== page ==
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Romney's Bain story unraveling quickly

<p>&lt;p&gt;One of the worst things that can happen to a politician burdened by a controversy is generally captured by a sound: drip, drip, drip.&lt;/p&gt;</p>

One of the worst things that can happen to a politician burdened by a controversy is generally captured by a sound: drip, drip, drip. Instead of making a full disclosure from the outset, the politician allows revelations to come slowly, one at a time, dragging out the issue while creating a longer series of damaging headlines.

When it comes to Mitt Romney and his Bain Capital, the drips just keep coming.

Back in 2002 when he was running for Governor of Massachusetts, Mitt Romney and his aides had no problem admitting he retained his position as CEO of Bain Capital after 1999. Press articles from the time describe how Mr. Romney was on a "leave of absence" after 1999 and had not fully cut ties with the private equity firm. [...]Mr. Romney being on a "leave of absence" would explain the discrepancy and it doesn't mean he played any role in managing the company, however, according to at least one former Bain Capital executive, during a prior leave of absence, Mr. Romney still remained in a very active role with the company.

In 2002, a Boston Globe article quoted a former Bain Capital executive named Marc B. Wolpow who said Mr. Romney remained in a very active role at Bain Capital while he was supposedly on a leave of absence for his Senate race. Wolpow specifically said of Romney's role, "I reported directly to Mitt Romney.... You can't be CEO of Bain Capital and say, 'I really don't know what my guys were doing,'"

Daily Kos' Jed Lewison, meanwhile, highlights a Bain press release from July 1999 -- several months after Romney claims to have given up his role at the firm -- that describes Romney as being on "a part-time leave of absence" to work on the Olympics. What's more, Dave Weigel notes Bain materials that said Romney would continue to have "input on investment and key personnel decisions" after his alleged departure.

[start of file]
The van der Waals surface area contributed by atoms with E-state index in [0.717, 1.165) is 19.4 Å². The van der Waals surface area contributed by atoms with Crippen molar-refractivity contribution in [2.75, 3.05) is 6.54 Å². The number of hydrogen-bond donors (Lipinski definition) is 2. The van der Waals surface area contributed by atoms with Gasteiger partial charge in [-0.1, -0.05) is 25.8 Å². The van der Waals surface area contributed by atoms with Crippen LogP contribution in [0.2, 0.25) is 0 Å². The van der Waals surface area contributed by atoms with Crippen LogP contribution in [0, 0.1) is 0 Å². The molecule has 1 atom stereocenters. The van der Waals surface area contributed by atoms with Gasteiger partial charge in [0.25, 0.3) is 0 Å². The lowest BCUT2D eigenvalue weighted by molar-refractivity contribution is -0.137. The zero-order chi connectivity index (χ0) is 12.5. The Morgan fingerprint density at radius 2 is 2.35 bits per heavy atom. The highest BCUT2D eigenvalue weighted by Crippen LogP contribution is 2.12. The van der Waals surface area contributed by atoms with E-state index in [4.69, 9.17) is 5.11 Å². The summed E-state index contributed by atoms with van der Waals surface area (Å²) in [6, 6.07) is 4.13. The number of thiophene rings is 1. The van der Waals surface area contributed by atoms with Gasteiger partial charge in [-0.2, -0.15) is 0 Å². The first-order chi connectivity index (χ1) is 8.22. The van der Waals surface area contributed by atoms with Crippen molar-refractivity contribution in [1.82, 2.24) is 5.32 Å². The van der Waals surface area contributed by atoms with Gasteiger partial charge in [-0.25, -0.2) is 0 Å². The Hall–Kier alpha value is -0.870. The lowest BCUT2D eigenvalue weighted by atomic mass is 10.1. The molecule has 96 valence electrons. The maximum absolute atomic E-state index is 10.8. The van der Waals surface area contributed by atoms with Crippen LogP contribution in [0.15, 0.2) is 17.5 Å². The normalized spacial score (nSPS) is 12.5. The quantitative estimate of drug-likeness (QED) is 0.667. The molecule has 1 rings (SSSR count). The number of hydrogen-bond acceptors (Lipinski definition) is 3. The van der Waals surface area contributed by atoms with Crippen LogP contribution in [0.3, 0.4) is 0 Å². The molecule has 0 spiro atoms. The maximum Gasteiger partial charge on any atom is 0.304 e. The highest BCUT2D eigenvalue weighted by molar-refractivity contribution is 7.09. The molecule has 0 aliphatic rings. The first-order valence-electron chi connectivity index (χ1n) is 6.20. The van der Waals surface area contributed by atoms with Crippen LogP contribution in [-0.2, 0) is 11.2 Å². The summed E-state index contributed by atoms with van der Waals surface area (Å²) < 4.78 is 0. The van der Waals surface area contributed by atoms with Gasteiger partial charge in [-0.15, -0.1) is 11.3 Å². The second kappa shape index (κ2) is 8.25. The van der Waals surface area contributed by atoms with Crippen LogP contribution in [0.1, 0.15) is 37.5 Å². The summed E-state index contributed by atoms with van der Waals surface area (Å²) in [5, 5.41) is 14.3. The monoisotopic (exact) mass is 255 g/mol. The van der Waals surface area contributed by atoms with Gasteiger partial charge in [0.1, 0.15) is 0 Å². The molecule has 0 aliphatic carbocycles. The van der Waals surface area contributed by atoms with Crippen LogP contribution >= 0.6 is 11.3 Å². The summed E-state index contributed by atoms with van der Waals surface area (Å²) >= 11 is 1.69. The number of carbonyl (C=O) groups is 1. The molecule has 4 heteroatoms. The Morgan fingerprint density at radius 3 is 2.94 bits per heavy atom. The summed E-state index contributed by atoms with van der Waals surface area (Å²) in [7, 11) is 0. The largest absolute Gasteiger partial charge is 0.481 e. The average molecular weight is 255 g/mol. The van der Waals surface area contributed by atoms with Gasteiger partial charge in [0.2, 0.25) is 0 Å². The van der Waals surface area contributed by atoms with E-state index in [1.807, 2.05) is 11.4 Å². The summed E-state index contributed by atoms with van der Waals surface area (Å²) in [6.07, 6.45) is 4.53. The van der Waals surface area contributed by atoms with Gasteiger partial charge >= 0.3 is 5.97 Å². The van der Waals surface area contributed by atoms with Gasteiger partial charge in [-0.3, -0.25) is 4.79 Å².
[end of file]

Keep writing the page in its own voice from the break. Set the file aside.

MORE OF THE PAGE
Making matters slightly worse, the Huffington Post has a report this afternoon, noting a federal disclosure form Romney filed in August 2011 that said Romney, after February 1999, "has not had any active role with any Bain Capital entity and has not been involved in the operations of any Bain Capital entity in any way." The article added, "That is false."

And making matters worse still, BuzzFeed has published a 2000 document, uncovered by our pal James Carter, that identifies Romney as being "principally engaged in the business of serving as sole stockholder of BCI VI, Inc. (Bain Capital Investors VI)" -- materials signed by Romney that clearly contradict other disclosure forms filed with the FEC. (Update: By "other disclosure forms filed with the FEC," I mean materials like these.)

The challenge, then, becomes figuring out which entity Romney was lying to: the SEC, the FEC, voters, or some combination thereof? Given the contradictions, and the fact that Romney's version of events clearly don't add up, his stories can't all be truthful.

Romney still has his defenders -- most notably the Washington Post's Glenn Kessler, whose defense strains credulity -- but the Republican's story appears to be unraveling quickly.